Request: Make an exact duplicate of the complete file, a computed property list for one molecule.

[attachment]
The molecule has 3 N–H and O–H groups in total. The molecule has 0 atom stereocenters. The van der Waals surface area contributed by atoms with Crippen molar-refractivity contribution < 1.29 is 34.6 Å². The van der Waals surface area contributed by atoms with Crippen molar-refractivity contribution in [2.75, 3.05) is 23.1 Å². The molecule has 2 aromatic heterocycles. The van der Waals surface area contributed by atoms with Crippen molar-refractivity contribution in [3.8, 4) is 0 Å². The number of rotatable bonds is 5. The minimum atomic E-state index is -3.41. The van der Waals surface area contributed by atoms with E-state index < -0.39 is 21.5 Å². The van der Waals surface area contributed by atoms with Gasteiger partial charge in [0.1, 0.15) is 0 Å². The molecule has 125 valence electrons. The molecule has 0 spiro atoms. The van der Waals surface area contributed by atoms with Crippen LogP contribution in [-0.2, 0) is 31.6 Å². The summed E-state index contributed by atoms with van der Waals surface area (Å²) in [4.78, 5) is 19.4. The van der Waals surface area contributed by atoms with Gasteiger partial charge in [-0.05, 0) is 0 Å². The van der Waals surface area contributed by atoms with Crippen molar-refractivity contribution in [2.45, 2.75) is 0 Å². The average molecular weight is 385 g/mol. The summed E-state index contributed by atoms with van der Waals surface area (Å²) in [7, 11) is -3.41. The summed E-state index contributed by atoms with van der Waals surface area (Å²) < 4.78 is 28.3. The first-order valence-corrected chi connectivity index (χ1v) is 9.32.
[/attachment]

The molecule has 3 N–H and O–H groups in total. The molecule has 0 atom stereocenters. The van der Waals surface area contributed by atoms with Crippen molar-refractivity contribution < 1.29 is 34.6 Å². The van der Waals surface area contributed by atoms with Crippen molar-refractivity contribution in [2.75, 3.05) is 23.1 Å². The molecule has 2 aromatic heterocycles. The van der Waals surface area contributed by atoms with Crippen molar-refractivity contribution in [3.8, 4) is 0 Å². The number of rotatable bonds is 5. The minimum atomic E-state index is -3.41. The van der Waals surface area contributed by atoms with E-state index < -0.39 is 21.5 Å². The van der Waals surface area contributed by atoms with Gasteiger partial charge in [0.1, 0.15) is 0 Å². The molecule has 125 valence electrons. The molecule has 0 spiro atoms. The van der Waals surface area contributed by atoms with Crippen LogP contribution in [-0.2, 0) is 31.6 Å². The summed E-state index contributed by atoms with van der Waals surface area (Å²) in [4.78, 5) is 19.4. The van der Waals surface area contributed by atoms with Gasteiger partial charge in [-0.05, 0) is 0 Å². The van der Waals surface area contributed by atoms with Crippen molar-refractivity contribution in [2.45, 2.75) is 0 Å². The average molecular weight is 385 g/mol. The summed E-state index contributed by atoms with van der Waals surface area (Å²) in [7, 11) is -3.41. The summed E-state index contributed by atoms with van der Waals surface area (Å²) < 4.78 is 28.3. The first-order valence-corrected chi connectivity index (χ1v) is 9.32.